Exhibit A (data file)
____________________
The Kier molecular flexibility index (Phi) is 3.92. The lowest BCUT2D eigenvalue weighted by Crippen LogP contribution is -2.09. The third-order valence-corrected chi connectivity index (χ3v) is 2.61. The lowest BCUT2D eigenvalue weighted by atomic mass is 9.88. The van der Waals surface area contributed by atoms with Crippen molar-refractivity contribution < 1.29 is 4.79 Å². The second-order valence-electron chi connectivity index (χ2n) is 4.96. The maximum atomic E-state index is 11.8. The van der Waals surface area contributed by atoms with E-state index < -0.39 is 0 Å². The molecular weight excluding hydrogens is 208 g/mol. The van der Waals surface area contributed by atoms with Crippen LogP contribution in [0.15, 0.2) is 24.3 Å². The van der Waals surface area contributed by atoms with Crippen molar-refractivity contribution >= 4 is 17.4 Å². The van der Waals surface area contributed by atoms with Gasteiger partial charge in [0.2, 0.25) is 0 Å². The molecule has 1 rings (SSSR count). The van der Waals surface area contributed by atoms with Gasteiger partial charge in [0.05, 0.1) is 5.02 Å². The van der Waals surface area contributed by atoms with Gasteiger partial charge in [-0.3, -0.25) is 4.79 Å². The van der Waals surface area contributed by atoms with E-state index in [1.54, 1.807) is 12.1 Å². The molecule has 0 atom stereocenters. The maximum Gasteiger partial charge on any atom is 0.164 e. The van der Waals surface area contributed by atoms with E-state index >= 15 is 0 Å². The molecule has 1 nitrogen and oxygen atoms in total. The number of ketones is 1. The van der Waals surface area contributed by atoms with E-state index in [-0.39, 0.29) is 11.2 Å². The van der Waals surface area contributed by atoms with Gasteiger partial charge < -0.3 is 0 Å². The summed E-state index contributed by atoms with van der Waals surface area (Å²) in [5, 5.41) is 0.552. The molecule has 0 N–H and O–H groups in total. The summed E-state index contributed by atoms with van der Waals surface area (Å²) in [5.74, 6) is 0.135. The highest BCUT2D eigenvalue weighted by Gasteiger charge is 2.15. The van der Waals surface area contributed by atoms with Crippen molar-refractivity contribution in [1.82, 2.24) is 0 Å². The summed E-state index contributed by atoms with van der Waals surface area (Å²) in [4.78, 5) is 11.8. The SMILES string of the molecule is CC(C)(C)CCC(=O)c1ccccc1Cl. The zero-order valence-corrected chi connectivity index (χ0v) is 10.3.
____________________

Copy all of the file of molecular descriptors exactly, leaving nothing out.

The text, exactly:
The Kier molecular flexibility index (Phi) is 3.92. The lowest BCUT2D eigenvalue weighted by Crippen LogP contribution is -2.09. The third-order valence-corrected chi connectivity index (χ3v) is 2.61. The lowest BCUT2D eigenvalue weighted by atomic mass is 9.88. The van der Waals surface area contributed by atoms with Crippen molar-refractivity contribution < 1.29 is 4.79 Å². The second-order valence-electron chi connectivity index (χ2n) is 4.96. The maximum atomic E-state index is 11.8. The van der Waals surface area contributed by atoms with E-state index < -0.39 is 0 Å². The molecular weight excluding hydrogens is 208 g/mol. The van der Waals surface area contributed by atoms with Crippen LogP contribution in [0.15, 0.2) is 24.3 Å². The van der Waals surface area contributed by atoms with Crippen molar-refractivity contribution >= 4 is 17.4 Å². The van der Waals surface area contributed by atoms with Gasteiger partial charge in [0.2, 0.25) is 0 Å². The molecule has 1 rings (SSSR count). The van der Waals surface area contributed by atoms with Gasteiger partial charge in [0.05, 0.1) is 5.02 Å². The van der Waals surface area contributed by atoms with Gasteiger partial charge in [-0.3, -0.25) is 4.79 Å². The van der Waals surface area contributed by atoms with E-state index in [1.54, 1.807) is 12.1 Å². The molecule has 0 atom stereocenters. The maximum Gasteiger partial charge on any atom is 0.164 e. The van der Waals surface area contributed by atoms with E-state index >= 15 is 0 Å². The molecule has 1 nitrogen and oxygen atoms in total. The number of ketones is 1. The van der Waals surface area contributed by atoms with E-state index in [-0.39, 0.29) is 11.2 Å². The van der Waals surface area contributed by atoms with Gasteiger partial charge < -0.3 is 0 Å². The summed E-state index contributed by atoms with van der Waals surface area (Å²) in [5, 5.41) is 0.552. The molecule has 0 N–H and O–H groups in total. The summed E-state index contributed by atoms with van der Waals surface area (Å²) in [5.74, 6) is 0.135. The highest BCUT2D eigenvalue weighted by Gasteiger charge is 2.15. The van der Waals surface area contributed by atoms with Crippen molar-refractivity contribution in [1.82, 2.24) is 0 Å². The summed E-state index contributed by atoms with van der Waals surface area (Å²) in [4.78, 5) is 11.8. The SMILES string of the molecule is CC(C)(C)CCC(=O)c1ccccc1Cl. The zero-order valence-corrected chi connectivity index (χ0v) is 10.3.